12. Thomas Burnet, Theory of the Earth (London, 1684), bk 1, bk 2
  13. Johann Jakob Scheuchzer, Geestelyke natuurkunde (Amsterdam, 1728), 6 vols., “Biblical Sciences”
  14. Gerard Hoet, Figures de la Bible (The Hague, 1728), “Illustrations of the Bible”
  15. Isaac Newton, The Chronology of Ancient Kingdoms Amended (London, 1728)
  16. Isaac Newton, Observations on the Prophecies of Daniel (London, 1733)

Section 2: Galileo and the Church

In the Letter to the Grand Duchess Christina, Galileo argued that the purpose of Scripture is to tell us how to go to heaven, not how the heavens go; Scripture never errs, but its interpreters do err; and read rightly, Scripture and science will never conflict (there is a unity of truth). That which is obscure (figurative language) should be explained by that which is clear (mathematical demonstrations). Nevertheless, Galileo’s Dialogue on the Two Chief Systems of the World overstepped the expected boundaries for a mathematician by arguing that Copernicanism was physically true and certain rather than merely hypothetical, and Galileo was called to trial in 1633.

  1. Galileo, Nov-antiqua sanctissimorum patrum (Strassburg, 1636), “The Ancient and Modern Doctrines of the Holy Fathers” (Letter to the Grand Duchess Christina, first printed ed.)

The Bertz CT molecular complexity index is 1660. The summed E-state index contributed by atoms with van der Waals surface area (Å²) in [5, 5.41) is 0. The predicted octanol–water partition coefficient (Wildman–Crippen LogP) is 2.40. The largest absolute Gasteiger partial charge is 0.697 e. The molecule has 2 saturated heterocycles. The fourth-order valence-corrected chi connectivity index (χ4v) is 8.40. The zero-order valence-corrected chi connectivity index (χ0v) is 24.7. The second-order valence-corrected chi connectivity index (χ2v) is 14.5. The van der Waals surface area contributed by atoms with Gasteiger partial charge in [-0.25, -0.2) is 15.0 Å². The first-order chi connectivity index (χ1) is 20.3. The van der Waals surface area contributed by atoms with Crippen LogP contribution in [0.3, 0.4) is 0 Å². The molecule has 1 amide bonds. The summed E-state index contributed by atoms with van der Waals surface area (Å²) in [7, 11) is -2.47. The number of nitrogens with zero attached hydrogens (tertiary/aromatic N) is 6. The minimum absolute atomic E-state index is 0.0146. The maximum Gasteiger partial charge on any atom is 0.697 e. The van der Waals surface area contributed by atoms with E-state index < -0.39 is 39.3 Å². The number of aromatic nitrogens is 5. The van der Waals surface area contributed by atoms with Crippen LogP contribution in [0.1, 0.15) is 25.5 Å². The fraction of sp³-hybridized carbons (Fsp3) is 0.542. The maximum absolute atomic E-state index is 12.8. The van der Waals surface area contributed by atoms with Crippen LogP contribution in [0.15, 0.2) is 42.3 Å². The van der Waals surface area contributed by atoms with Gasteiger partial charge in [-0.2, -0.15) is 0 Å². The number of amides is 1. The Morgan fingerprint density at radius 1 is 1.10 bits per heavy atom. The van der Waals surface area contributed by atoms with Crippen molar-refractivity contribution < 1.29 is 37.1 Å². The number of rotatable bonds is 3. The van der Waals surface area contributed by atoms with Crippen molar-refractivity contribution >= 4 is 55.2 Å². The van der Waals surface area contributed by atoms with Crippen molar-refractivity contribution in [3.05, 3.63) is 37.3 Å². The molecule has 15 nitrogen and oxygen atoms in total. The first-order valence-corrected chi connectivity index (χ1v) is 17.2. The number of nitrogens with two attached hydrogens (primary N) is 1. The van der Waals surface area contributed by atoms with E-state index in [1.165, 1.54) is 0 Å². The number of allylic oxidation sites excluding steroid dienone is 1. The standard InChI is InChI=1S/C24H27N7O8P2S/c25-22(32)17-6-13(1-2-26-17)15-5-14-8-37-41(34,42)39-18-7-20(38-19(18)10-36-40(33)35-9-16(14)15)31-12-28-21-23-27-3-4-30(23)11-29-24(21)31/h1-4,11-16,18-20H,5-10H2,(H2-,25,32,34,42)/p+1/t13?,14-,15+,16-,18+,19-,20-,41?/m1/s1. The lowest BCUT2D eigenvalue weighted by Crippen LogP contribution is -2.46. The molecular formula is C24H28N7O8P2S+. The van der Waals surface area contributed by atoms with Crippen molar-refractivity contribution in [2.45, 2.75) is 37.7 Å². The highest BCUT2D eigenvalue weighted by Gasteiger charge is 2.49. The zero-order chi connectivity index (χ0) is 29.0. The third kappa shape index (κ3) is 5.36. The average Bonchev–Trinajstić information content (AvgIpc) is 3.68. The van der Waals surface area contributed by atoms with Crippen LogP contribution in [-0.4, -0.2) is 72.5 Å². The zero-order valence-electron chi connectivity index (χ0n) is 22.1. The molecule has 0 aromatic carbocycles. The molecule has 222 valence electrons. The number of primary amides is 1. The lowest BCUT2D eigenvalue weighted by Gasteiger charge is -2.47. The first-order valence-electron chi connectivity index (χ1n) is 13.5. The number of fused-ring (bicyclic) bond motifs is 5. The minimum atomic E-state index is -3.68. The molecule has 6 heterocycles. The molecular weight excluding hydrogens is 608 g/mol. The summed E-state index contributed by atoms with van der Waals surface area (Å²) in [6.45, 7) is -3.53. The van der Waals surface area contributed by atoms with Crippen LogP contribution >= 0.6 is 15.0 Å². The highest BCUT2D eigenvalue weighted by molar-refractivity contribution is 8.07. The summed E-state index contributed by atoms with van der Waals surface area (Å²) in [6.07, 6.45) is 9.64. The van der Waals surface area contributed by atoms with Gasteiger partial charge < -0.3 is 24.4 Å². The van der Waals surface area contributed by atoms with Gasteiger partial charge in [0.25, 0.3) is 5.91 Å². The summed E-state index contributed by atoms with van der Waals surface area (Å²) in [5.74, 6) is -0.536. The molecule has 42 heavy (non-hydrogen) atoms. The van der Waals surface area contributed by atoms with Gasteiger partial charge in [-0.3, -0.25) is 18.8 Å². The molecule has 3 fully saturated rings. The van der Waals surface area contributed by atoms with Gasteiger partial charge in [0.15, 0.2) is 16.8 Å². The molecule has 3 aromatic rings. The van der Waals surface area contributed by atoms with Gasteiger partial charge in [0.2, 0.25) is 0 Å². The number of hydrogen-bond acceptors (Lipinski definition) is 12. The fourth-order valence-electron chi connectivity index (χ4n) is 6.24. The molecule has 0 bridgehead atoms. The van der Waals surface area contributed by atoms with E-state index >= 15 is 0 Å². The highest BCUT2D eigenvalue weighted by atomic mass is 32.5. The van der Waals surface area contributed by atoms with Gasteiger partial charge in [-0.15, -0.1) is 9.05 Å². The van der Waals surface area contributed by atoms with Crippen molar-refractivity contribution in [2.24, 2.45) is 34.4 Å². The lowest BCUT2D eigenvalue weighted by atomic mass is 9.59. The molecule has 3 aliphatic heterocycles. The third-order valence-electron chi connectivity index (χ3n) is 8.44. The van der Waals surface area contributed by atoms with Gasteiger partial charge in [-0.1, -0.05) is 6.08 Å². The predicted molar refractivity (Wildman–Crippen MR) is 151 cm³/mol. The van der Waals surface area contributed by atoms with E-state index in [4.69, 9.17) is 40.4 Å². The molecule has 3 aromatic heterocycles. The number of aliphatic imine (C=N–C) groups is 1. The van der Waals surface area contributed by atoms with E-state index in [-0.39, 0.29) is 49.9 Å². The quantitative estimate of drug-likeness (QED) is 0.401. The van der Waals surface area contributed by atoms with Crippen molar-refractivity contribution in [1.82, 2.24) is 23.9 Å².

2. Galileo, “The Ancient and Modern Doctrine of Holy Fathers,” in Mathematical Collections (London, 1661), ed. Thomas Salisbury (Letter to the Grand Duchess Christina, first English trans.)
  3. Galileo, Lettera Madama Cristina di Lorena (Milan, 1967), “Letter to Madame Christina of Lorraine” (Letter to the Grand Duchess Christina)
  4. Johann Kepler, “An Abstract of the Learned Treatise… the Introduction upon Mars,” in Mathematical Discourses (London, 1661), ed. Thomas Salusbury, copy 2.
  5. Tommaso Campanella, Apologia pro Galileo (Frankfurt, 1622), “Defense of Galileo”
  6. Paolo Foscarini, “Epistola circa Pythagoricorum, & Copernici opinionem de mobilitate terrae, et stabilitate solis,” in Galileo, Systema cosmicum (Avignon, 1635), 465-495; “Letter on the Pythagorean and Copernican Opinion on the Motion of the Earth and Stability of the Sun”
  7. Galileo, Dialogo sopra i Due Massimi Sistemi del Mondo (Florence, 1632), “Dialogue on the Two Chief Systems of the World”
  8. Church of Santa Croce, Florence (photograph)
  9. Vincenzo Viviani, De locis solidis secunda divinatio geometrica (Florence, 1701), ”A Geometrical Reconstruction of On Conic Sections by Aristaeus”
Further reading:
  • Stillman Drake, Galileo: A Very Short Introduction (Oxford, 2001; originally printed 1983 in the Past Masters series), discussion guide.
  • Ron Numbers, ed., Galileo Goes to Jail and other Myths about Science and Religion (Harvard University Press, 2009)
  • Anthony Fantoli, Galileo: For Copernicanism and for the Church, 3d ed. (Chicago, 2003)
  • Maurice Finocchiaro, The Galileo Affair (Berkeley, 1989)
Curators: Kerry Magruder and Brent Purkaple.